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How to avoid binding by using arrow functions in callbacks in ReactJS?

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  • Last Updated : 18 Feb, 2022

In React class-based components when we use event handler callbacks, it is very important to give special attention to the ‘this’ keyword. In these cases the context this is undefined when the callback function actually gets invoked that’s why we have to bind the context of this. Now if binding all the methods of each class is very annoying. Instead of binding we can use the inline arrow function since the arrow function does not have its own value of this, it uses the parent or public value. Using the inline arrow function we can get rid of annoying method binding every time and also the code looks very packed and organized.

Example 1: This example illustrates how to use arrow functions in callbacks

index.js:

  •  

Javascript




import React from 'react'
import ReactDOM from 'react-dom'
import App from './App'
 
ReactDOM.render(<App />, document.querySelector('#root'))


  •  

App.js : 

  •  

Javascript




import React, { Component } from 'react'
 
class App extends Component {
  // Default props
  static defaultProps = {
    courseContent : [
      'JSX', 'React Props', 'React State', 'React Lifecycle Methods',
      'React Event Handlers', 'React Router', 'React Hooks', 'Readux',
      'React Context'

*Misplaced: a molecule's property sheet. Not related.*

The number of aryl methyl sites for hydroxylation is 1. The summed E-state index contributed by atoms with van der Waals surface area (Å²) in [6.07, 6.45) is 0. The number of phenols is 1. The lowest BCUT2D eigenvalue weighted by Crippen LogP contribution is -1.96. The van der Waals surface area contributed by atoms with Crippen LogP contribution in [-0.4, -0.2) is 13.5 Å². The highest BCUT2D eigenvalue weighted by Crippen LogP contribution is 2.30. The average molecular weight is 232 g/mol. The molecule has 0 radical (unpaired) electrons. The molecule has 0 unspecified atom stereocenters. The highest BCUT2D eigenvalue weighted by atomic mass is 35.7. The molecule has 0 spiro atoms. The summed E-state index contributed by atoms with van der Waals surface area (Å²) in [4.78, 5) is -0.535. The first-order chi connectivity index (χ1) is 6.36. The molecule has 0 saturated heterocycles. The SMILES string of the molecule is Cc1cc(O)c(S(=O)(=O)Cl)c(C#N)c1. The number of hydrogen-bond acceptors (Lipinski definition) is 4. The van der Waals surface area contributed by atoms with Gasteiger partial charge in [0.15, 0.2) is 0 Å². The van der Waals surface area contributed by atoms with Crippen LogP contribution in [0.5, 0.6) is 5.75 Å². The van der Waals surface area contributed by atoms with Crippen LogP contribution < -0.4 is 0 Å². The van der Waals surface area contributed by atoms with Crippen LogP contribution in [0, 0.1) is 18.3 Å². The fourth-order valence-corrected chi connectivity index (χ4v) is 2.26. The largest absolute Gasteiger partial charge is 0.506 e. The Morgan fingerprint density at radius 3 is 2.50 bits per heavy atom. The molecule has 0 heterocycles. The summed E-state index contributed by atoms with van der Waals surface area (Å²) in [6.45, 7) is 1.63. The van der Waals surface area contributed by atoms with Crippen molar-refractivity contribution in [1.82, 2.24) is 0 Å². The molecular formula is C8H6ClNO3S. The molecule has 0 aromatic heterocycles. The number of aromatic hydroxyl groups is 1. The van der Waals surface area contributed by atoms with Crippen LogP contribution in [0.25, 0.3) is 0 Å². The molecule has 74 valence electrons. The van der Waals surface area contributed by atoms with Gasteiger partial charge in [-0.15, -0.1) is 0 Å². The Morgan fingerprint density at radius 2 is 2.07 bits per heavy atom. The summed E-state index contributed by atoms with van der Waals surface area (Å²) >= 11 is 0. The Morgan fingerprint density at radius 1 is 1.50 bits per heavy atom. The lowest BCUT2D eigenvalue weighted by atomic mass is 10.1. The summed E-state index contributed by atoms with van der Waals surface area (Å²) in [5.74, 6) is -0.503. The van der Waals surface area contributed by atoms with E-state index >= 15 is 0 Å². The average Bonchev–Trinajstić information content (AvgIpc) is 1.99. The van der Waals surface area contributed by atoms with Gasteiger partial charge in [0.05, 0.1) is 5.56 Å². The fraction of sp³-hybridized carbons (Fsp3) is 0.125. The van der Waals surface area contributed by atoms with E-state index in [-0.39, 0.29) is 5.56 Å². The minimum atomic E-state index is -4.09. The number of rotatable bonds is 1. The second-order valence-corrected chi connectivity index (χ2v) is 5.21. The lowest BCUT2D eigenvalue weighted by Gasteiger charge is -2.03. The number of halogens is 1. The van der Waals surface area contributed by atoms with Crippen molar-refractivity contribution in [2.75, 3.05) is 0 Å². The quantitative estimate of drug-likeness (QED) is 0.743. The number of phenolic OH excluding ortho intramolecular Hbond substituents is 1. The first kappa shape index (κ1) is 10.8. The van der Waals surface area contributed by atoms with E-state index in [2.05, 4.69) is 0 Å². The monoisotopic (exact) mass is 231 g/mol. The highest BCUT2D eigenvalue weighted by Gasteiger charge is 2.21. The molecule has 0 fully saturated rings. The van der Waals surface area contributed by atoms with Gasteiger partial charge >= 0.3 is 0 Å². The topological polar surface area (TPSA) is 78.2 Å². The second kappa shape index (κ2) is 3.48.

]
  }
   
  constructor(props){
    super(props)
     
    // Set initial state
    this.state = {msg : 'React Course', content:''}
  }
 
  // Return an unordered list of contents
  renderContent(){
    return (
      <ul>
        {/* map over all the contents and
            return some JSX for each  */}
        {this.props.courseContent.map(content => (
          <li>{content}</li>
        ))}
      </ul>
    )
  }
   
  render(){
    const button = !this.state.content &&
    <button
      // Arrow function in callback
      onClick={() => {
        // Update state
        this.setState({
          msg : 'Course Content',
          content : this.renderContent()
        })
      }}
    >
      Click here to know contents!
    </button>
    return (
      <div>
         
 
<p>{this.state.msg}</p>
 
 
         
 
<p>{this.state.content}</p>
 
 
        {button}
      </div>
    )
  }
}
 
export default App


  •  

Output :

Example 2 :

index.js : 

  •  

Javascript




import React from 'react'
import ReactDOM from 'react-dom'
import App from './App'
 
ReactDOM.render(<App />, document.querySelector('#root'))


  •  

App.js : 

  •  

Javascript




import React, { Component } from 'react'
 
class App extends Component{
  // Default props
  static defaultProps = {
    name : ['John', 'Alex', 'Bob']
  }
  constructor(props){
    super(props)
    // Nnitialize count state
    this.state = {msg : 'Hi There', count:0}
  }
 
  render(){
    return(
      <div>
        <h3>Greetings!</h3>    
         
 
<p>{this.state.msg}</p>
 
 
        <button
          // Arrow function in callback
          // does not required explicit binding
          onClick={() => {
            this.setState(st => (
              st.msg = `${st.msg}, ${this.props.name[st.count]}`,
              st.count += 1
            ))
          }}
        >
          Say greeting to employees!
        </button>
      </div>   
    
  }
}
export default App


  •  

Output :


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